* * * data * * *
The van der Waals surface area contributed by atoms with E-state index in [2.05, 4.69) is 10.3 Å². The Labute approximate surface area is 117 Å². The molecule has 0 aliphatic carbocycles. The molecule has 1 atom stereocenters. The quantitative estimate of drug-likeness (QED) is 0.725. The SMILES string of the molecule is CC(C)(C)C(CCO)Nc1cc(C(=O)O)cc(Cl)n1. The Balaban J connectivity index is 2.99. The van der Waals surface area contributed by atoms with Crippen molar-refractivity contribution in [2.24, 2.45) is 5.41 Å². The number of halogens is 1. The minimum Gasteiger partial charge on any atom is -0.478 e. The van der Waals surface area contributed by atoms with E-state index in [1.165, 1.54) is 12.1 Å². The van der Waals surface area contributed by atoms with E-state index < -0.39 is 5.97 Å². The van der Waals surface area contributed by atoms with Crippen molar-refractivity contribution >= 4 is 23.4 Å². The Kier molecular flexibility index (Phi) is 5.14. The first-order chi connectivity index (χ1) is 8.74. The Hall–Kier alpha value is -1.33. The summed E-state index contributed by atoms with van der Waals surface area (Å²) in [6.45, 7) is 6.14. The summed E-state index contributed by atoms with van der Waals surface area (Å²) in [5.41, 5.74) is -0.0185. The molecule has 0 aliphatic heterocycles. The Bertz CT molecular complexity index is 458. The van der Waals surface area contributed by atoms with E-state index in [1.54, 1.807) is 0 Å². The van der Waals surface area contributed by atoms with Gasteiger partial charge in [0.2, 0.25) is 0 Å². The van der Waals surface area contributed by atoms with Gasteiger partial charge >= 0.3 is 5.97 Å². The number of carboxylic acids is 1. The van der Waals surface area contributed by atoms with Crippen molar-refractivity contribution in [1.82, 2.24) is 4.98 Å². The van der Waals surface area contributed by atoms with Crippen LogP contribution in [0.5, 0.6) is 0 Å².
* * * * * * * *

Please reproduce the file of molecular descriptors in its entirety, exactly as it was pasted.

The van der Waals surface area contributed by atoms with E-state index in [2.05, 4.69) is 10.3 Å². The Labute approximate surface area is 117 Å². The molecule has 0 aliphatic carbocycles. The molecule has 1 atom stereocenters. The quantitative estimate of drug-likeness (QED) is 0.725. The SMILES string of the molecule is CC(C)(C)C(CCO)Nc1cc(C(=O)O)cc(Cl)n1. The Balaban J connectivity index is 2.99. The van der Waals surface area contributed by atoms with Crippen molar-refractivity contribution in [2.24, 2.45) is 5.41 Å². The number of halogens is 1. The minimum Gasteiger partial charge on any atom is -0.478 e. The van der Waals surface area contributed by atoms with E-state index in [1.165, 1.54) is 12.1 Å². The van der Waals surface area contributed by atoms with E-state index < -0.39 is 5.97 Å². The van der Waals surface area contributed by atoms with Crippen molar-refractivity contribution >= 4 is 23.4 Å². The Kier molecular flexibility index (Phi) is 5.14. The first-order chi connectivity index (χ1) is 8.74. The Hall–Kier alpha value is -1.33. The summed E-state index contributed by atoms with van der Waals surface area (Å²) in [6.45, 7) is 6.14. The summed E-state index contributed by atoms with van der Waals surface area (Å²) in [5.41, 5.74) is -0.0185. The molecule has 0 aliphatic heterocycles. The Bertz CT molecular complexity index is 458. The van der Waals surface area contributed by atoms with E-state index in [1.54, 1.807) is 0 Å². The van der Waals surface area contributed by atoms with Gasteiger partial charge in [0.2, 0.25) is 0 Å². The van der Waals surface area contributed by atoms with Gasteiger partial charge >= 0.3 is 5.97 Å². The number of carboxylic acids is 1. The van der Waals surface area contributed by atoms with Crippen molar-refractivity contribution in [1.82, 2.24) is 4.98 Å². The van der Waals surface area contributed by atoms with Crippen LogP contribution in [0.5, 0.6) is 0 Å².